3.5 out of 10


Release Date: 23rd June 2013 (DVD Premiere)

Director: Steve Stone 

Cast: Dervla Kirwan, Charlotte Riley, Branko Tomovic, Rupert Hill, Oliver Jackson and Michael David Worden

Writer: Steve Stone

Trailer: ENTITY


  • Dervla Kirwan: Luna, Ondine, Dangerous Parking, With Or Without You, Ballykissangel (TV)
  • Charlotte Riley: In The Heart of the Sea, Jonathan Strange & Mr Norrell (TV), Peaky Blinders
  • Branko Tomovic: Tesla, 24 (TV)
  • Oliver Jackson: Redirected
  • Rupert Hill: Awaiting, Coronation Street (TV), Family Affairs (TV)

One thought on “ENTITY

  1. ENTITY – review by Matt “Mother Russia” Usher

    Don’t they teach anyone anything any more? Are the producers of ENTITY genuinely ignorant of the late 1970s Barbara Hershey / Brian da Palma film THE ENTITY? Or are they hoping that people might buy this film by mistake? After all it’s not like ENTITY is a decent or even relevant title for this film. Particularly as the idea of ‘entity’ is neither here nor there. I suppose there’s an entity or two wandering about, but that’s true of every film ever made (except Jarman’s BLUE I suppose). They could have called this COLD GRAVES, THE INSTITUTION, RED DEATH, PSYCHOSIS or DON’T GO INTO THE HAUNTED MENTAL ASYLUM OF DOOM. But no, they chose ENTITY. Why? Having sat through the film I can confirm that I have no idea (unless it’s to try to make us not think of OUTPOST), so I humbly suggest they choose one of the above titles that I’ve just thought of should they attempt a re-release; my fee is modest.

    The slogan on the DVD cover reads ‘Beyond the trees a TV crew will discover an unspeakable evil’. Hmmm, I guess we’ll never know why someone in the publicity department thinks that the trees are significant (they’re not, but they are appealingly bleak and mysterious). But yes, an unspeakable evil has been done. Beyond those trees there are corpses to be found courtesy of the Evil Russian government. So this week our intrepid ill-matched and disposable team of useless experts (see SCINTILLA, OUTPOST and even BASEMENT for variations on this theme) are looking for corpses in a field in Siberia (A Field in Siberia – now that’s a title!). The team comprises a TV crew (might there be a found footage element involved? Of course there is) of three (pretty presenter, sarcastic sound-man, cocky cameraman), a psychic, and the man behind it all who has an agenda which he tries not to reveal until a series of disastrous events means he has to. Will they be picked off one by one by some unseen menace? Of course they will, but admittedly, this one does have a bit of a twist.

    So psychic Dervla Kirwan discovers the spot where the corpses were found (corpses which turn out to be unhappy even after death), which she does without much difficulty because she’s a really good psychic and this is a film which is happy to accept psychic power as being a pretty normal everyday thing (so normal that the Evil Russian Government does psychic experiments on psychic Russians). Branko Tomovich is the secretive expedition leader who already knows everything but has a personal motivation for investigating (it’s a girl of course). Charlotte Riley is the TV personality devoid of personality. The sound chap and cameraman are neither here nor there to be honest, and seem to be there to make the numbers up a bit. Anyway, having found the grave they don’t have much else to do so they find a very menacing-looking big factory-type building, which is clearly some sort of Prison of Despair and Pain. And in they pop for a bit of a gander. It turns out that this is the place where the corpses were kept before being corpses, and where the Evil Russian Government did its terrible psychic experiments on them. And then mayhem and death are unleashed in pretty much the standard way.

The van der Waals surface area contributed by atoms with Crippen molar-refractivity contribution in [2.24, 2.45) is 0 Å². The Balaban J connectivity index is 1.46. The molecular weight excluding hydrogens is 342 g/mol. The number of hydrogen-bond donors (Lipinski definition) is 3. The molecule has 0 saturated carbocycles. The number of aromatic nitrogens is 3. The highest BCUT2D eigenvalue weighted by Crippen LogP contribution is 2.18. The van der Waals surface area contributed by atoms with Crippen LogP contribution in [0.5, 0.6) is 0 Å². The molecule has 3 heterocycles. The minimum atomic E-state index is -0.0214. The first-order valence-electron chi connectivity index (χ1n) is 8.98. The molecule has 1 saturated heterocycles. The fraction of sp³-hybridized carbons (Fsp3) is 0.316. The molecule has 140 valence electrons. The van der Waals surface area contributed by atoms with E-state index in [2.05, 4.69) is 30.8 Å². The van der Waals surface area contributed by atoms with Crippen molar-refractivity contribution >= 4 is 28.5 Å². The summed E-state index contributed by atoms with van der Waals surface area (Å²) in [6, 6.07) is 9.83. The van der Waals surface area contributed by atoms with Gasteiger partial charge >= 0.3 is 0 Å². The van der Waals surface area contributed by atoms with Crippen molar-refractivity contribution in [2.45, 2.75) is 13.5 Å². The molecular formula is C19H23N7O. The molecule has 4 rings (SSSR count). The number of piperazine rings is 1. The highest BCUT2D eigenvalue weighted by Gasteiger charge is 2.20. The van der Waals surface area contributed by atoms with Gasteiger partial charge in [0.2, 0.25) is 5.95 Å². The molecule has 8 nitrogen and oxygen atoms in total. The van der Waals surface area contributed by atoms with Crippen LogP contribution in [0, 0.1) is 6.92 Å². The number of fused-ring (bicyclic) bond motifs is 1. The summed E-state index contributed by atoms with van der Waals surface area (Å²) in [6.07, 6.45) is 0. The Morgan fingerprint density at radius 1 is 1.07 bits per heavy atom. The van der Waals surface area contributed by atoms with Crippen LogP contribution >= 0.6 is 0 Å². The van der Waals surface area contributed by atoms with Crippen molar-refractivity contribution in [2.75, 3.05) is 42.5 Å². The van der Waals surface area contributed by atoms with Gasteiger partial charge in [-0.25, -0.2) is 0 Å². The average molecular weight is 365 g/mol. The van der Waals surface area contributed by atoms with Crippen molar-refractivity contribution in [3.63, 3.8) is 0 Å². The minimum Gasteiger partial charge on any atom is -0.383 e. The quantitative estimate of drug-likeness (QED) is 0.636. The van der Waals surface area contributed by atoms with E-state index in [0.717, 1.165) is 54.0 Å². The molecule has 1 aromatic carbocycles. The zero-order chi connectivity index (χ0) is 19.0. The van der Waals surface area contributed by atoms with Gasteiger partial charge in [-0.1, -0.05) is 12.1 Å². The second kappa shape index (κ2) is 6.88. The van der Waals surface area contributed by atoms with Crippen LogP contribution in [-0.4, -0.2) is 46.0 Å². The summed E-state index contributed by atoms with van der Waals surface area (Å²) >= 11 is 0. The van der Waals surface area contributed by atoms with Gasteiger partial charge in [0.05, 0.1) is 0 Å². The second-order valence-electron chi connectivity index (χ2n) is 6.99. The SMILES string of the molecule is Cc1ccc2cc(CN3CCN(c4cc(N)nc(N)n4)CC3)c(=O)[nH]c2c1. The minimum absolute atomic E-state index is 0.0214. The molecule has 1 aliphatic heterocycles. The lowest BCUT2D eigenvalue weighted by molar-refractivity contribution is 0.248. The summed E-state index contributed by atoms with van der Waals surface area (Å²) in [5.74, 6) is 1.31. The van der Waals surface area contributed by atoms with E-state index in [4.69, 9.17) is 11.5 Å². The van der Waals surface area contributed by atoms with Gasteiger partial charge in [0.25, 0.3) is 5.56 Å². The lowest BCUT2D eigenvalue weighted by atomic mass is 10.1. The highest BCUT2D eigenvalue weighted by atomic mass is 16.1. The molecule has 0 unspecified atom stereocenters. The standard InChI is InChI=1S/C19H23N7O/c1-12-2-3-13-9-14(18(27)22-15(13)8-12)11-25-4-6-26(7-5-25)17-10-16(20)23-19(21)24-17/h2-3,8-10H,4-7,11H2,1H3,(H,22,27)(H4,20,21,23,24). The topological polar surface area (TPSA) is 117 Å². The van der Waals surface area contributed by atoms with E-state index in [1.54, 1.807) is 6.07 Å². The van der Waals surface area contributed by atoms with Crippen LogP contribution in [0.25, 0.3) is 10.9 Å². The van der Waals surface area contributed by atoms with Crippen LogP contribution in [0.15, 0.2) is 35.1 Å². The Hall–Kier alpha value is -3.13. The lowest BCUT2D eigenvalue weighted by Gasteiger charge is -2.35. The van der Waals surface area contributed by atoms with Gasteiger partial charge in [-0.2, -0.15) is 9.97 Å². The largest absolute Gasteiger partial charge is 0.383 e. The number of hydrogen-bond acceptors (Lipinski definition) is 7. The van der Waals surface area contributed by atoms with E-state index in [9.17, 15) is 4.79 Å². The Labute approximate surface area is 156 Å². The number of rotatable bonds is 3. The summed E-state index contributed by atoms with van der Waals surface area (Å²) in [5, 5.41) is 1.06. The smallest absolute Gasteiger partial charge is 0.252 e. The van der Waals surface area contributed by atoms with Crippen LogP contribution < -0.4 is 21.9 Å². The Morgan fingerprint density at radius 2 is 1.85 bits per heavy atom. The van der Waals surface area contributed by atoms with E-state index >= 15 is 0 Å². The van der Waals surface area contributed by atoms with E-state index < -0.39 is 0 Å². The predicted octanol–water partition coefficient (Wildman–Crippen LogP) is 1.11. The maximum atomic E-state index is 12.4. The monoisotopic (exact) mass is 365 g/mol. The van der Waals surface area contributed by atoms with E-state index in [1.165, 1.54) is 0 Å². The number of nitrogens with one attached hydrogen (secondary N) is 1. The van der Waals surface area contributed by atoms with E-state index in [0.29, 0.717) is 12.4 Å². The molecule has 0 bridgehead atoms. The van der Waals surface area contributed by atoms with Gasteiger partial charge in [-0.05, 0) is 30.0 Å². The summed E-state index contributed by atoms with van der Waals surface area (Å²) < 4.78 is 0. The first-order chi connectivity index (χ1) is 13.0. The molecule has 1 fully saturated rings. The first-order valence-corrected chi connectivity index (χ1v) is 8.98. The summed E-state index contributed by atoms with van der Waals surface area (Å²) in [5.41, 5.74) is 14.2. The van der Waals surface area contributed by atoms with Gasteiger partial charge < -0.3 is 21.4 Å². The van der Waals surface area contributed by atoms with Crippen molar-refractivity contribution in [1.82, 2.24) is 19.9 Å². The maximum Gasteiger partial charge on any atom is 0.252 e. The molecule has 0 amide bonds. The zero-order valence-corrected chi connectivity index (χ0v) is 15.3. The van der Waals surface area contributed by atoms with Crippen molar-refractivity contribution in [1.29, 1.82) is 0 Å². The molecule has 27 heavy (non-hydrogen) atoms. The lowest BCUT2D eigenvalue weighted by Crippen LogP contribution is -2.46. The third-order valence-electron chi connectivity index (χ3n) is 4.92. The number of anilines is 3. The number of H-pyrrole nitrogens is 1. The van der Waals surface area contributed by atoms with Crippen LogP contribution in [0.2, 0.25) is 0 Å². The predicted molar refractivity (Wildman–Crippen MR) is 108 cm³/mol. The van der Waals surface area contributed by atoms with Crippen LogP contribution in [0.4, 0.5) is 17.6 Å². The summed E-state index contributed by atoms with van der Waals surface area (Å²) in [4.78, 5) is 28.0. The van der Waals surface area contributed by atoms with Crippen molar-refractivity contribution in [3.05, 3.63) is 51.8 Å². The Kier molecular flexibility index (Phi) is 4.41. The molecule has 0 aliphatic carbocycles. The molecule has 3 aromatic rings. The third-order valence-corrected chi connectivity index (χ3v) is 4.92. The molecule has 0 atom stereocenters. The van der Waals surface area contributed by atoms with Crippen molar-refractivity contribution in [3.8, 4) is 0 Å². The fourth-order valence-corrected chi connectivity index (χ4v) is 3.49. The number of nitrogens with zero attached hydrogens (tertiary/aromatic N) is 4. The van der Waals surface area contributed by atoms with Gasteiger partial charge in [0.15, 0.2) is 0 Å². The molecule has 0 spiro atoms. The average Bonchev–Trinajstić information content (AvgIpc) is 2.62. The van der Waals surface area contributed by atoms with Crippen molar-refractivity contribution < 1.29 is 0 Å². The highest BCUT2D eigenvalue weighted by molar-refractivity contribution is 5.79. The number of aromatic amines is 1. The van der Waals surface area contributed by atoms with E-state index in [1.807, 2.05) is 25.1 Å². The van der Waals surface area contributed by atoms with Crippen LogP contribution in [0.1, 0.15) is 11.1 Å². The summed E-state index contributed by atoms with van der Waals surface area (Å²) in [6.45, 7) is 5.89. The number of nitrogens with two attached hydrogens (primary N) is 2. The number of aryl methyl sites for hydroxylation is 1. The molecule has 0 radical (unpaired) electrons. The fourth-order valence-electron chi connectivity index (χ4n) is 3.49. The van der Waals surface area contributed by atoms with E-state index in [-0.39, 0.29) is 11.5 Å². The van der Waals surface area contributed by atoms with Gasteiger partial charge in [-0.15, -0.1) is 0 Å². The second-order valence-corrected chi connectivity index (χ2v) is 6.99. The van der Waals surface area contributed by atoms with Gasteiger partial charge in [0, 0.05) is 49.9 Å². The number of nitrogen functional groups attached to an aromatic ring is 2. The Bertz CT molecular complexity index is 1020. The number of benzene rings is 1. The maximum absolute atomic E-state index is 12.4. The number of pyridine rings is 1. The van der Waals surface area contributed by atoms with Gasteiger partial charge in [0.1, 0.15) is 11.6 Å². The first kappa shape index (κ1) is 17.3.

Good use is made of the TV crew’s equipment, in the sense that by and large their cameras and sound equipment are pretty useless and only show scary things. The director maintains a sombre and chilly atmosphere throughout, though the film takes itself too seriously without being serious enough about its subject, which is quite a feat. What I mean is that the film has a backdrop of authoritarian exploitation, but that goes by the wayside in favour of the po-faced ghost story. In other words: yes, governments exploit but never mind here’s something going bump in the night. It’s better than most films of this type, but it can’t disguise the fact that it is a film of this type, so there are no real surprises or differences; it’s simply a textbook example of the ‘bunch of investigators / mercenaries / teenagers go down a hole and find an abandoned top-secret government facility of destruction’ genre. But it gets more interesting as it progresses, the fates of the characters being ambiguous and the action being confusing. There’s some excellent work from the sound department, and an eerie atmosphere, and the performances are convincing across the board. There are things that fans of this genre might like – the downtrodden feel, the interesting resolution, the unremitting grey-green-brown tones (it all looks very foggy and smoggy and generally Soviet). My problem is that it’s just another ‘don’t open that door’ film.

Leave a Reply

Fill in your details below or click an icon to log in:

WordPress.com Logo

You are commenting using your WordPress.com account. Log Out / Change )

Twitter picture

You are commenting using your Twitter account. Log Out / Change )

Facebook photo

You are commenting using your Facebook account. Log Out / Change )

Google+ photo

You are commenting using your Google+ account. Log Out / Change )

Connecting to %s